I am aware that minimum wages have applied in the United States for some considerable time. When I was in the US recently I saw notices displayed in some of the companies I visited and I understand the rate is approximately $4.30 per hour and is due to increase shortly to over $5 per hour. If we apply that rate in the Irish context it is just over £3. I do not know what the commission will recommend but it is the Government's intention to implement those recommendations in whatever way and as quickly as we can.

Major tax reform will be needed in regard to a minimum wage because a single person earns only £67 tax free. It was announced in the UK budget recently that every home should have a tax free income of £212. If we introduce a minimum wage it is important to implement tax reform and the Minister should have discussions on the net income with the Minister for Finance. I support a gross wage of £5 per hour but employees are concerned about the net income and major changes are needed in that regard.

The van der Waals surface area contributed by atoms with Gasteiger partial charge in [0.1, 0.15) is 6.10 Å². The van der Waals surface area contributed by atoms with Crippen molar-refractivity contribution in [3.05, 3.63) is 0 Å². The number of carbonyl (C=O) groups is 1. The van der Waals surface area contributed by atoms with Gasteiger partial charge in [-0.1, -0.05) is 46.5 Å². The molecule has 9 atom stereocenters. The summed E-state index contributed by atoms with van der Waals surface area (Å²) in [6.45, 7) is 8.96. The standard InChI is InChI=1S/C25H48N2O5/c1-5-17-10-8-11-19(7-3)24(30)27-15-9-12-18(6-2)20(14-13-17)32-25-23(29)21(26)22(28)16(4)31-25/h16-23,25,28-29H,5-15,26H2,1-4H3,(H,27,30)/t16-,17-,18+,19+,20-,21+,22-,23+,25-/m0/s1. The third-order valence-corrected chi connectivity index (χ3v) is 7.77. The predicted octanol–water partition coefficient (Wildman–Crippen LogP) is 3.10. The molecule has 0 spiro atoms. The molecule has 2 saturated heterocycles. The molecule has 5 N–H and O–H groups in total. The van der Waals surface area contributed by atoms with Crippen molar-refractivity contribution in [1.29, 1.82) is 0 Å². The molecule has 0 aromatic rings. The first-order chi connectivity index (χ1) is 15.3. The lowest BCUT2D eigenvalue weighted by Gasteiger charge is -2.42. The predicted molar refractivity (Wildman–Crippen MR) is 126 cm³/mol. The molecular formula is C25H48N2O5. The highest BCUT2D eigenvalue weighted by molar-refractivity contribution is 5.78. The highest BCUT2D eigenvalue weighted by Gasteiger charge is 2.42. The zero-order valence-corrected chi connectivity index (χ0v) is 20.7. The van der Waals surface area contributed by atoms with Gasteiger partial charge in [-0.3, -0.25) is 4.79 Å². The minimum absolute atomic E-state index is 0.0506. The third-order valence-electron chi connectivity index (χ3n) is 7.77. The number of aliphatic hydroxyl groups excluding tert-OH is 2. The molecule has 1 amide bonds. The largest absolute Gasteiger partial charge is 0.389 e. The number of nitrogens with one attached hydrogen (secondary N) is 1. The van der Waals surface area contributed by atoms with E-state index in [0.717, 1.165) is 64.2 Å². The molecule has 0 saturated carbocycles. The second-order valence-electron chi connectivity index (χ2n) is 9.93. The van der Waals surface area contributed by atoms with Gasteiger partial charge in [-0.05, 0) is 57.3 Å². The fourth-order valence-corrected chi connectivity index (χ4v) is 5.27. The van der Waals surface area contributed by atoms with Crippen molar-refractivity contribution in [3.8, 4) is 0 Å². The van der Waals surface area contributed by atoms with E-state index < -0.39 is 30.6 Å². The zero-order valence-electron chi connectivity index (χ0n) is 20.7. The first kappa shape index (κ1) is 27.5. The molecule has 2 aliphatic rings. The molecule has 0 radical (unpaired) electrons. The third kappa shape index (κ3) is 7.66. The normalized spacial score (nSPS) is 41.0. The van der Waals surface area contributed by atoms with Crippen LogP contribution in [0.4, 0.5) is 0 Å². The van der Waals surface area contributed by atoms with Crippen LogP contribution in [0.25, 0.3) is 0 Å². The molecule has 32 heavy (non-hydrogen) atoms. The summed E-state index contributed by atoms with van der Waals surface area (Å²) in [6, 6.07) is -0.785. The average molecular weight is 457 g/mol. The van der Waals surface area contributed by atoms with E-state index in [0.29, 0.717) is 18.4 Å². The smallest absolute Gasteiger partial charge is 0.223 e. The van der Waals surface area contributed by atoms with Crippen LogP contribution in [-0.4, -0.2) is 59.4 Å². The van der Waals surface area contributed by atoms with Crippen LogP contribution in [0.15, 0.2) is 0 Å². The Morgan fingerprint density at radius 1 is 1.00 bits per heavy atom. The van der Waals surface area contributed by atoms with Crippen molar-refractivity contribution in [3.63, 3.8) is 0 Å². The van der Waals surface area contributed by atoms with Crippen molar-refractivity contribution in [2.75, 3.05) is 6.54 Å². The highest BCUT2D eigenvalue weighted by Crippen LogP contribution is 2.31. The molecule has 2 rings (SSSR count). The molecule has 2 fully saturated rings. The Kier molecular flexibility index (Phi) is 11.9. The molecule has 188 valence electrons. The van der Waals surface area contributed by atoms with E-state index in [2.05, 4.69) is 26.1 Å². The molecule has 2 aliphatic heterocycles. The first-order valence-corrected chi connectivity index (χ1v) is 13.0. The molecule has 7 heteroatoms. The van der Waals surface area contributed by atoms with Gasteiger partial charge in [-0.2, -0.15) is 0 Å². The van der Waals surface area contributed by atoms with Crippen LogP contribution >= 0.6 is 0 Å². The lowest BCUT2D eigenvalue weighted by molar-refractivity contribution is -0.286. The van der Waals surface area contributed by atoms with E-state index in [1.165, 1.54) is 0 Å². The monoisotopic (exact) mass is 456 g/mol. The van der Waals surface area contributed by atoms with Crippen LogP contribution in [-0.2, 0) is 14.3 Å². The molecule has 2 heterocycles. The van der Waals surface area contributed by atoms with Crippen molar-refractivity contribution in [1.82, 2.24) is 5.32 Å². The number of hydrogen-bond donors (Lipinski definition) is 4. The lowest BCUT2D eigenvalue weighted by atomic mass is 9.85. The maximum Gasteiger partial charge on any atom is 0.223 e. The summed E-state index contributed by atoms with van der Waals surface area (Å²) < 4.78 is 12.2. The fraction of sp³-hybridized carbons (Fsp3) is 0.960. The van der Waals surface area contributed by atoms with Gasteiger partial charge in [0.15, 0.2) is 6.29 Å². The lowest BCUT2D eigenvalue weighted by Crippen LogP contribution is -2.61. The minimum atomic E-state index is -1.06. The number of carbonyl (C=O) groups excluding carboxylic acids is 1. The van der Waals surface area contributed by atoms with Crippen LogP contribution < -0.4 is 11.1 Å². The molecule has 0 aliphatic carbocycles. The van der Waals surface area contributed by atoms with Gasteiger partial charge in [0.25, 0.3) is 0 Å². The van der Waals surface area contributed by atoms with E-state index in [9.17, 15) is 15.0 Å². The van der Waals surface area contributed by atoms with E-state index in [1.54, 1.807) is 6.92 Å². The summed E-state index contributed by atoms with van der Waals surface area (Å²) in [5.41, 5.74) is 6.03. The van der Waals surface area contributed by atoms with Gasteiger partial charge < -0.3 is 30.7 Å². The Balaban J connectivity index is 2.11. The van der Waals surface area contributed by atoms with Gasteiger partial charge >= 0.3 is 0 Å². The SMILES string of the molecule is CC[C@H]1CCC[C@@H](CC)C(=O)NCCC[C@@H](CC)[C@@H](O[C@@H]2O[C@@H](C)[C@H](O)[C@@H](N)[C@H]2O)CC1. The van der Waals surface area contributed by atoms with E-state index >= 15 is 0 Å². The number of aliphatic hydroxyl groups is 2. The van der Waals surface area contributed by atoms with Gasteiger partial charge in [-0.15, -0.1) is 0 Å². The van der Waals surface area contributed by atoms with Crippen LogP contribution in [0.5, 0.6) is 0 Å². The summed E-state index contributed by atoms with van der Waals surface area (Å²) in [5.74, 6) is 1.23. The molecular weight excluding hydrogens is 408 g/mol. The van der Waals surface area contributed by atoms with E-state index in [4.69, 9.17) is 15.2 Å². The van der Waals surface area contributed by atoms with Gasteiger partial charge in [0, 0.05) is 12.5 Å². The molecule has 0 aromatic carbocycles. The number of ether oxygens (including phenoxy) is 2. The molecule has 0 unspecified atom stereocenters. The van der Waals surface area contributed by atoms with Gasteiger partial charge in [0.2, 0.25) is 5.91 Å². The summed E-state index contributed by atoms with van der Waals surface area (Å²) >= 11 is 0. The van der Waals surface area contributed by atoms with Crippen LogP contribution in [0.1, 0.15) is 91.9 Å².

We must ensure that in trying to deal with one problem — the exploitation of vulnerable workers in certain sections of the economy — we do not create another and extend the black economy. That is not the intention. Tax and PRSI have a major role to play in relation to this matter and we need to deal with the two in tandem. As Deputy Owen said earlier, for the State employees who are earning rates that would be regarded as below what might be a reasonable national minimum wage, there are financial implications that will have to be examined also.

I agree with the Minister that care has to be taken with the implementation of the legal minimum wage but will she indicate a time scenario to the House? Has work started on drafting the legislation? There was resistance in the Department to the notion of a legal minimum wage. Almost a year has elapsed in terms of the lifetime of the Government. The Government is fairly shaky and it might not be around for much longer. Will the Minister give the House an approximate date when legislation might be published to give effect to a legal minimum wage having regard to the fact that there is a serious low pay problem in this economy, substantial profits are being taken and low paid workers are not enjoying the benefits of that?